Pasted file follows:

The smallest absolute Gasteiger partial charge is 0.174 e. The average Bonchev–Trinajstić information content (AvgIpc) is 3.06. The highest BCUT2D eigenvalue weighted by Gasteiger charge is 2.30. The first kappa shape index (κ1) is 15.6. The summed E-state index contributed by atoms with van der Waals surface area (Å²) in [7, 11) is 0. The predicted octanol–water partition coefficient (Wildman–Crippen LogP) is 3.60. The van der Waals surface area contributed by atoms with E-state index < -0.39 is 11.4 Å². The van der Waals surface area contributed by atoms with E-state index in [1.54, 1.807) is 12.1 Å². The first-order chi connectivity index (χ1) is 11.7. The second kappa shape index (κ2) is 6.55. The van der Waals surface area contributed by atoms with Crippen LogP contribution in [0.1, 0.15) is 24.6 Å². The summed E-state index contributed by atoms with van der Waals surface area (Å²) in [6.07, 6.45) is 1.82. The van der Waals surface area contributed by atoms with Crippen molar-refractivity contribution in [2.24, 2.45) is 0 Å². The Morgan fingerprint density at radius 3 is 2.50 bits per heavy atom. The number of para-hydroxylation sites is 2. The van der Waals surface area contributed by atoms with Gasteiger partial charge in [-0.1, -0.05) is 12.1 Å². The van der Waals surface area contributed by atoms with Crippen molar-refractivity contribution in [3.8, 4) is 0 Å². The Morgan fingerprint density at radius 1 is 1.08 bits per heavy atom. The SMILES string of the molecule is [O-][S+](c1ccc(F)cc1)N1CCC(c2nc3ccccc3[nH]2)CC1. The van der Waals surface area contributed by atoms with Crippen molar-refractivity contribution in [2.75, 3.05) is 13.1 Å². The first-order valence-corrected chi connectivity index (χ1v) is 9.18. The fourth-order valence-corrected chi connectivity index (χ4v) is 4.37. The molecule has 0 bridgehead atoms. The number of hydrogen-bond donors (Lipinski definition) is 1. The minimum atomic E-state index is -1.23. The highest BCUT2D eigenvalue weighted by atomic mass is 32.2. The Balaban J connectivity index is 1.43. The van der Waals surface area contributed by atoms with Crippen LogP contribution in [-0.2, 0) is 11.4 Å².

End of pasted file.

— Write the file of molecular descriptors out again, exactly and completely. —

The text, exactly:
The smallest absolute Gasteiger partial charge is 0.174 e. The average Bonchev–Trinajstić information content (AvgIpc) is 3.06. The highest BCUT2D eigenvalue weighted by Gasteiger charge is 2.30. The first kappa shape index (κ1) is 15.6. The summed E-state index contributed by atoms with van der Waals surface area (Å²) in [7, 11) is 0. The predicted octanol–water partition coefficient (Wildman–Crippen LogP) is 3.60. The van der Waals surface area contributed by atoms with E-state index < -0.39 is 11.4 Å². The van der Waals surface area contributed by atoms with E-state index in [1.54, 1.807) is 12.1 Å². The first-order chi connectivity index (χ1) is 11.7. The second kappa shape index (κ2) is 6.55. The van der Waals surface area contributed by atoms with Crippen LogP contribution in [0.1, 0.15) is 24.6 Å². The summed E-state index contributed by atoms with van der Waals surface area (Å²) in [6.07, 6.45) is 1.82. The van der Waals surface area contributed by atoms with Crippen molar-refractivity contribution in [2.24, 2.45) is 0 Å². The Morgan fingerprint density at radius 3 is 2.50 bits per heavy atom. The number of para-hydroxylation sites is 2. The van der Waals surface area contributed by atoms with Gasteiger partial charge in [-0.1, -0.05) is 12.1 Å². The van der Waals surface area contributed by atoms with Crippen molar-refractivity contribution in [3.8, 4) is 0 Å². The Morgan fingerprint density at radius 1 is 1.08 bits per heavy atom. The SMILES string of the molecule is [O-][S+](c1ccc(F)cc1)N1CCC(c2nc3ccccc3[nH]2)CC1. The van der Waals surface area contributed by atoms with Crippen molar-refractivity contribution in [2.75, 3.05) is 13.1 Å². The first-order valence-corrected chi connectivity index (χ1v) is 9.18. The fourth-order valence-corrected chi connectivity index (χ4v) is 4.37. The molecule has 0 bridgehead atoms. The number of hydrogen-bond donors (Lipinski definition) is 1. The minimum atomic E-state index is -1.23. The highest BCUT2D eigenvalue weighted by atomic mass is 32.2. The Balaban J connectivity index is 1.43. The van der Waals surface area contributed by atoms with Crippen LogP contribution in [-0.2, 0) is 11.4 Å².